WASHINGTON-The shop-worn mantra "elections matter" continues to get its validation this week on Capitol Hill.
Now Scott Brown's second victory after securing a U.S. Senate seat from Massachusetts may be almost single-handily squashing healthcare reform as currently written by Democrats.
House Speaker Nancy Pelosi admitted to reporters Thursday that not enough Democrats support their quickest healthcare fix: bypassing the need for another Senate vote by simply passing the Senate bill in the House.
"Unease would be a gentle word with regards to the attitude of my colleagues toward the Senate bill," Pelosi said. "I don't see the votes for it at this time."
House Democrats are publicly opposing the numerous deals senators secured for their states in exchange for their healthcare vote last month. Healthcare reform may still pass, but more likely in a severely curtailed version than the sweeping measures championed by Democrats all of last year.
It seems that-at least in public-Democratic congressional leaders are finally listening to their public's healthcare concerns. Lawmakers ignored last summer's contentious town hall confrontations, a couple of super-sized rallies on Capitol Hill, and polls that consistently showed that most Americans opposed the current sweeping healthcare bills. But so far, they have not ignored something near and dear to their own job security-an election loss.
Pelosi, during Thursday's Capitol Hill press conference, started spouting words that her Republican congressional colleagues shouted last fall.
"What we are doing now is very calm," she said while gesturing a slow down motion with her hands. "We are not in a big rush. Pause . . . reflect. We will take the time it needs to get it right."
Over on the Senate side of the Capitol, Sen. Max Baucus, D-Mont., a chief architect of the Senate's healthcare bill and chairman of the Senate Finance Committee, echoed Pelosi's words.
"We are in a kind of let-the-dust-settle period right now," he said. "Not enough people know quite what to do next."
Emerging from two days of closed-door meetings, Democrats have their post-election talking points.
On day two of A.M. (after Massachusetts), terms like "public option' and "insurance mandates" were not a part of Pelosi's vocabulary. Instead, she focused on issues that many agree should be corrected: eliminating the insurance exclusions for individuals with pre-existing medical conditions, making premiums more affordable to the middle class, and holding insurance companies more accountable.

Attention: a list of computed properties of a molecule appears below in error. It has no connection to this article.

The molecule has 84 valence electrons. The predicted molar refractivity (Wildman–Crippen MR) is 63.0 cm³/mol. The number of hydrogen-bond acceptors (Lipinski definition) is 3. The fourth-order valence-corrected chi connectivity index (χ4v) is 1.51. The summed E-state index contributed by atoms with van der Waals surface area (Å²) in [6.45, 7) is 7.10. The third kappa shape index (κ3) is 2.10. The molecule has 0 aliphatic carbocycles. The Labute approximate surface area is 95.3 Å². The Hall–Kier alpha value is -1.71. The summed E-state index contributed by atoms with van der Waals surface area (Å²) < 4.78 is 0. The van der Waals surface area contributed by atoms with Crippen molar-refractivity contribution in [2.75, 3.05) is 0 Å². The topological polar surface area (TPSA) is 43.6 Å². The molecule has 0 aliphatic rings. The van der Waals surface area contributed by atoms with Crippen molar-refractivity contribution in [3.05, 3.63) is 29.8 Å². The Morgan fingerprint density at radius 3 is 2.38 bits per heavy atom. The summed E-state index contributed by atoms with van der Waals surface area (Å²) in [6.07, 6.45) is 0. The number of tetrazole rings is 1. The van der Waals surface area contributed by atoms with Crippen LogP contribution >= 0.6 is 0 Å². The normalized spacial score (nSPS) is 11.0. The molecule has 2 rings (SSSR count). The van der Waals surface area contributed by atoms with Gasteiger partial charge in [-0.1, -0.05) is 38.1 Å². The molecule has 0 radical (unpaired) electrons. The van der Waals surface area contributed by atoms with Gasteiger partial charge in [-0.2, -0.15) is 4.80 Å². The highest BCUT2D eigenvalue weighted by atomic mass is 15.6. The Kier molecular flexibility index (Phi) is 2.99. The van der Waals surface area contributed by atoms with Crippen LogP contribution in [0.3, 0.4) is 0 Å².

She was light on the details but often repeated the phrase "middle class," which could be code words for the "independent voter" largely credited with bringing victory to Brown in Massachusetts on Tuesday.
Democrats are clearly now more conscious about tying their reform plans to the needs of the middle class/independent voter. To that end, Democrats all over Capitol Hill have been preaching the employment gospel.
"Jobs. Jobs. Jobs. It all comes down to jobs," Sen. Ben Cardin, D-Md., told a crowd of reporters this week, soon after a private weekly Democratic strategy lunch. Clearly touting the party line after the locker-room pep talk, Cardin uttered the word "jobs" nearly a dozen times in his brief encounter with reporters.
"If they think it is their messaging, they are really out of touch with what the American people are saying," exclaimed House Minority Leader John Boehner, R-Ohio, during his Thursday snarky critique of the new Democrats suddenly walking around the Capitol.
Senate officials say it may take about 10 days to officially seat Sen.-elect Brown. But Brown's own people are not worried about the time frame because Democratic leaders have agreed to hold off on healthcare reform until he is sworn in. Meanwhile, Republicans would be remiss in continuing a victory dance without offering real alternatives of their own.
"The bill is dead," Boehner declared, before becoming backtracking a bit. "Well, maybe not quite as dead as I want it. Our goal is to stop this monstrosity."
The bad news for Democrats is that they lost a game-changing election this week. The good news for Democrats is that they have nine-and-a-half months to recover before the next, much bigger election.